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Forests: The Key to Controlling Global Warming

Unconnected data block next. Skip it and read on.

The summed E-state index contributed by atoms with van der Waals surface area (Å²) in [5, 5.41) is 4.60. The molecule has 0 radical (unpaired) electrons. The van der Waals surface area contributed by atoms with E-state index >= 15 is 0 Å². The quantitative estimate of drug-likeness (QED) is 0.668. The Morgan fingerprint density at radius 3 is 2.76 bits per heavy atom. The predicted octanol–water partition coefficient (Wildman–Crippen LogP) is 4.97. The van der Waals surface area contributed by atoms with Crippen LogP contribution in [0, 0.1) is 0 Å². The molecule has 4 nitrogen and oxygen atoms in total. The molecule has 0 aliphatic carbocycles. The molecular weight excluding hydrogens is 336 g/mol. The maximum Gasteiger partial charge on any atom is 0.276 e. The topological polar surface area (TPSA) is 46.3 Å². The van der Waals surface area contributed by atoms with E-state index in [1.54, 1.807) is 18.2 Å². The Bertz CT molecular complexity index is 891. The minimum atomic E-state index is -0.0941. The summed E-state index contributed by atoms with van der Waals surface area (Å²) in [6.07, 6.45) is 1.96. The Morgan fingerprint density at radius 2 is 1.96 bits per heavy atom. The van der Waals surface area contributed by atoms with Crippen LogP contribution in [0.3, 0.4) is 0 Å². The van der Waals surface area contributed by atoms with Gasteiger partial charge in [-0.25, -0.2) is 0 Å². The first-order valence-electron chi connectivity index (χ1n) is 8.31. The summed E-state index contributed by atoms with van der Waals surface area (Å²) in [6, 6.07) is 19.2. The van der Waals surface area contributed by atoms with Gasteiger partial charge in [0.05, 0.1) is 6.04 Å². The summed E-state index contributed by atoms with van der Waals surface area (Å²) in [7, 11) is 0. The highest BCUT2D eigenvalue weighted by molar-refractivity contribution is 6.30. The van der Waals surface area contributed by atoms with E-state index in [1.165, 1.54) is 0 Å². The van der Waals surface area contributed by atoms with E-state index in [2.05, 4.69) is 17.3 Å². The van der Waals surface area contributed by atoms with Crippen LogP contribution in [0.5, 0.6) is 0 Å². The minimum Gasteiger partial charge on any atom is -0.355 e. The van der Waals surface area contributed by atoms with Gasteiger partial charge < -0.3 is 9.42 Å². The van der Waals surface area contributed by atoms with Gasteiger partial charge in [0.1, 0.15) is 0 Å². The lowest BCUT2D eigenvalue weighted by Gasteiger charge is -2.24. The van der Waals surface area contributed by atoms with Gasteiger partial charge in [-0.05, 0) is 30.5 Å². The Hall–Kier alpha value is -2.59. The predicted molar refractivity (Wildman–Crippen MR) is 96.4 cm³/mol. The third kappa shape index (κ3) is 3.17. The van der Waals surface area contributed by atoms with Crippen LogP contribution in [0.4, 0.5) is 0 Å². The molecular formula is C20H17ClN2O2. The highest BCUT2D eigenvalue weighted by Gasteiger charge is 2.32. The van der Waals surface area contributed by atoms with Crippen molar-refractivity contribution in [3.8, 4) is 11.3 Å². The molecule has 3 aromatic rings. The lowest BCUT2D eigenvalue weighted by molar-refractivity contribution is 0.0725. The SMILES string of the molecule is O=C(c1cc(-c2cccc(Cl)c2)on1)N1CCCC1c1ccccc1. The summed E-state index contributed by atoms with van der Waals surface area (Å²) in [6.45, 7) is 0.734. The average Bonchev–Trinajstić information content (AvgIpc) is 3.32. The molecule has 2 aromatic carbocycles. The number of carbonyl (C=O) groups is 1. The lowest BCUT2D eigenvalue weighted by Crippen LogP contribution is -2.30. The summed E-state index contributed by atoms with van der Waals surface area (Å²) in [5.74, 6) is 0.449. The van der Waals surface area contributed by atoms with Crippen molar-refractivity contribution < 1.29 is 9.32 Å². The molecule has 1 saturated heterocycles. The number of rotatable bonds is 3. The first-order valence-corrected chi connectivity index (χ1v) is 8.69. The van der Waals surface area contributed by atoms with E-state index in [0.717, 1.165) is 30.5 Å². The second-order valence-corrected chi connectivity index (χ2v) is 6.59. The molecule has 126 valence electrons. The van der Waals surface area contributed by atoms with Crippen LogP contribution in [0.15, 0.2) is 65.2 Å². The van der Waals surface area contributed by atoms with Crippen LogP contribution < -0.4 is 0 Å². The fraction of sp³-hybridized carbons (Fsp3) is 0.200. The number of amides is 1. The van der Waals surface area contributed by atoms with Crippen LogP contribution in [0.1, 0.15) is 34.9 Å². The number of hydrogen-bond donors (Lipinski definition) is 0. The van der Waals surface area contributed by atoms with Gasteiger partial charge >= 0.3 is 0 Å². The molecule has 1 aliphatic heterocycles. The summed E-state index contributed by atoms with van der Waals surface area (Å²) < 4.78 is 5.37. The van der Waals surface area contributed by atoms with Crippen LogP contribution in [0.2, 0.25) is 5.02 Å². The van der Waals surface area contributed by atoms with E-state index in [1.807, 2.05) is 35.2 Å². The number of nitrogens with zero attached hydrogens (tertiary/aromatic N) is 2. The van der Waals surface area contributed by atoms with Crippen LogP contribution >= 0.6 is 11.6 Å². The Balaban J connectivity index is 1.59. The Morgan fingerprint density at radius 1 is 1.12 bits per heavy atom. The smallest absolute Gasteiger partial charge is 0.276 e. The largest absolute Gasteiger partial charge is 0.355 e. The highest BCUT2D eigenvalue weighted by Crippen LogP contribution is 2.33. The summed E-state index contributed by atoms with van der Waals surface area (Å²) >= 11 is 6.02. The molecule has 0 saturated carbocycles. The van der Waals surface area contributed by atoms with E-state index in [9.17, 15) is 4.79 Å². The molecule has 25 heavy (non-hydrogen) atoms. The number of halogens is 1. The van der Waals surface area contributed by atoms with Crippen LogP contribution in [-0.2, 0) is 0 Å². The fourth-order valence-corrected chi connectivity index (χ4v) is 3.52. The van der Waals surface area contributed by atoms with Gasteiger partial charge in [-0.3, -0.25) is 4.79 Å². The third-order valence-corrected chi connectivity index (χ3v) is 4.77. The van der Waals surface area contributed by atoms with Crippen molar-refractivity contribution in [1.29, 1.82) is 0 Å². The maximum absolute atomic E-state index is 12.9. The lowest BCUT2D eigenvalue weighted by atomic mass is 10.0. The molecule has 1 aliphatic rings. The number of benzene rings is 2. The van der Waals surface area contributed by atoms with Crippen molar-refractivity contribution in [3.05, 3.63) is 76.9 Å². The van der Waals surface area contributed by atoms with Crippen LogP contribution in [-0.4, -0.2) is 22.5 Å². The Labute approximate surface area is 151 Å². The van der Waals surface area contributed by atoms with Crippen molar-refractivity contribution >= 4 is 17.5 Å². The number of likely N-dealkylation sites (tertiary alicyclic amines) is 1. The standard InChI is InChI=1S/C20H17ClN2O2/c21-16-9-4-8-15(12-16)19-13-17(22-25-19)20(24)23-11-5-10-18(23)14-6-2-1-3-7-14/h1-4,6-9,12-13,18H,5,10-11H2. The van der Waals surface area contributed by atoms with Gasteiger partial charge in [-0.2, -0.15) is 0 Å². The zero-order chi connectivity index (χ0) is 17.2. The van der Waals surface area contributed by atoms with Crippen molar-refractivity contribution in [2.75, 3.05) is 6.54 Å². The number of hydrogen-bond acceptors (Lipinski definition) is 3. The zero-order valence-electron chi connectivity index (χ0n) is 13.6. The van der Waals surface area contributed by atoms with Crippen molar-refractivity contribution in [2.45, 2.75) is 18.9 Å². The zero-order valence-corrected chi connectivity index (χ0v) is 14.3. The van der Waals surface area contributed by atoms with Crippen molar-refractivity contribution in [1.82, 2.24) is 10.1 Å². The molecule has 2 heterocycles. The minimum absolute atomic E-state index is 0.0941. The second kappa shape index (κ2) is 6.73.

The end of the current global recession seems to be nowhere in sight (Sainsbury, 2010). As the world ponders through ways to alleviate the economy, global warming looms ahead and slowly reverts any gains made by the economist and politicians (Moulton, 2009). There is no question that global warming will happen and according to many scientists and organizations such as United Nations’ Intergovernmental Panel on Climate Change, time is running out to solve the dilemma (Maslin, 2004). The causes of global warming are many; examples include industrial pollutants and automobile exhaust. One the major reasons for global warming is the rapid deforestation of the world’s woodlands. There are a plethora of reasons for deforestation; they include the demand for lumber, energy and expanding agricultural activities. Cutting down forests might solve these economic problems in the short term, but in the long term global warming will reverse any gains. Furthermore, global warming caused by deforestation causes further decline in the health of forests (Maslin, 2004). To progress towards a brighter better future, activities which cause deforestation should be drastically reduced. Deforestation causes global warming in many ways. Twenty percent of all carbon dioxide in the atmosphere comes from the burning of forests to clear land. Trees consume carbon dioxide from the atmosphere for their metabolic process and exhale oxygen. Common sense tells us that when there are fewer trees, there are less net metabolic process and even less carbon dioxide from the atmosphere is consumed. Carbon dioxide is an important player in global warming because there is a direct correlation between the concentration of carbon dioxide in the atmosphere and historic mean temperatures. Carbon dioxide maintains the Earth’s temperature using the green-house effect (Maslin, 2004). Forests that have been cleared have poor soil quality and this forces people to utilize the land for ranching. The livestock that graze on the land exhale carbon dioxide which once again contributes its growing concentration in the atmosphere. From this one deduce that the process of global warming is a cycle where step gradually increases carbon dioxide levels (Maslin, 2004). Throughout the world the clearing of forests is expanding. Nowhere is this more alarming than in Brazil and Indonesia. In both these countries slash and burn agriculture